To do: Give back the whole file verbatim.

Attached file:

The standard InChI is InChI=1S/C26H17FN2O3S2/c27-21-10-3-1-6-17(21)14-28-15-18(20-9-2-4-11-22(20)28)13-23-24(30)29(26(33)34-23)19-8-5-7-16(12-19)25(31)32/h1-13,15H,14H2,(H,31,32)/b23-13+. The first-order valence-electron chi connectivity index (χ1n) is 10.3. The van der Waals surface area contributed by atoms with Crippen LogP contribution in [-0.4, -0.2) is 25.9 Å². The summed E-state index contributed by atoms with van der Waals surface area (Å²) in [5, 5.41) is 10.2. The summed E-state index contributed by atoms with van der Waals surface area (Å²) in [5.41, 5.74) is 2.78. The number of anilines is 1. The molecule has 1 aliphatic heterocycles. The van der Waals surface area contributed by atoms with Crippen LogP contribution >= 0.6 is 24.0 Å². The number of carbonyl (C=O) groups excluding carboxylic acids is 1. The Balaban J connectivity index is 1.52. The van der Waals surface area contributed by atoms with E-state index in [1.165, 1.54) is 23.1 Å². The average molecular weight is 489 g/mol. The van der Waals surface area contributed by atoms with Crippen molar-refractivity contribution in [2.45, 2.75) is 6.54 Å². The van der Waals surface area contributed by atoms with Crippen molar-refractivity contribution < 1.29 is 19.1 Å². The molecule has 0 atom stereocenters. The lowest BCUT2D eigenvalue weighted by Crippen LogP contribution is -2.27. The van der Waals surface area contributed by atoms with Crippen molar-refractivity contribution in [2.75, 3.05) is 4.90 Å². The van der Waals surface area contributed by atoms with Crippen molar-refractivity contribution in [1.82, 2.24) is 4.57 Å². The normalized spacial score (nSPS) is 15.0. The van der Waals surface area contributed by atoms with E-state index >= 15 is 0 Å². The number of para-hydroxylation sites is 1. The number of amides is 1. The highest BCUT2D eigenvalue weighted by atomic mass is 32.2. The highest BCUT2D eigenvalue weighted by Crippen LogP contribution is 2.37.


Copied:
The standard InChI is InChI=1S/C26H17FN2O3S2/c27-21-10-3-1-6-17(21)14-28-15-18(20-9-2-4-11-22(20)28)13-23-24(30)29(26(33)34-23)19-8-5-7-16(12-19)25(31)32/h1-13,15H,14H2,(H,31,32)/b23-13+. The first-order valence-electron chi connectivity index (χ1n) is 10.3. The van der Waals surface area contributed by atoms with Crippen LogP contribution in [-0.4, -0.2) is 25.9 Å². The summed E-state index contributed by atoms with van der Waals surface area (Å²) in [5, 5.41) is 10.2. The summed E-state index contributed by atoms with van der Waals surface area (Å²) in [5.41, 5.74) is 2.78. The number of anilines is 1. The molecule has 1 aliphatic heterocycles. The van der Waals surface area contributed by atoms with Crippen LogP contribution >= 0.6 is 24.0 Å². The number of carbonyl (C=O) groups excluding carboxylic acids is 1. The Balaban J connectivity index is 1.52. The van der Waals surface area contributed by atoms with E-state index in [1.165, 1.54) is 23.1 Å². The average molecular weight is 489 g/mol. The van der Waals surface area contributed by atoms with Crippen molar-refractivity contribution in [2.45, 2.75) is 6.54 Å². The van der Waals surface area contributed by atoms with Crippen molar-refractivity contribution < 1.29 is 19.1 Å². The molecule has 0 atom stereocenters. The lowest BCUT2D eigenvalue weighted by Crippen LogP contribution is -2.27. The van der Waals surface area contributed by atoms with Crippen molar-refractivity contribution in [2.75, 3.05) is 4.90 Å². The van der Waals surface area contributed by atoms with Crippen molar-refractivity contribution in [1.82, 2.24) is 4.57 Å². The normalized spacial score (nSPS) is 15.0. The van der Waals surface area contributed by atoms with E-state index >= 15 is 0 Å². The number of para-hydroxylation sites is 1. The number of amides is 1. The highest BCUT2D eigenvalue weighted by atomic mass is 32.2. The highest BCUT2D eigenvalue weighted by Crippen LogP contribution is 2.37.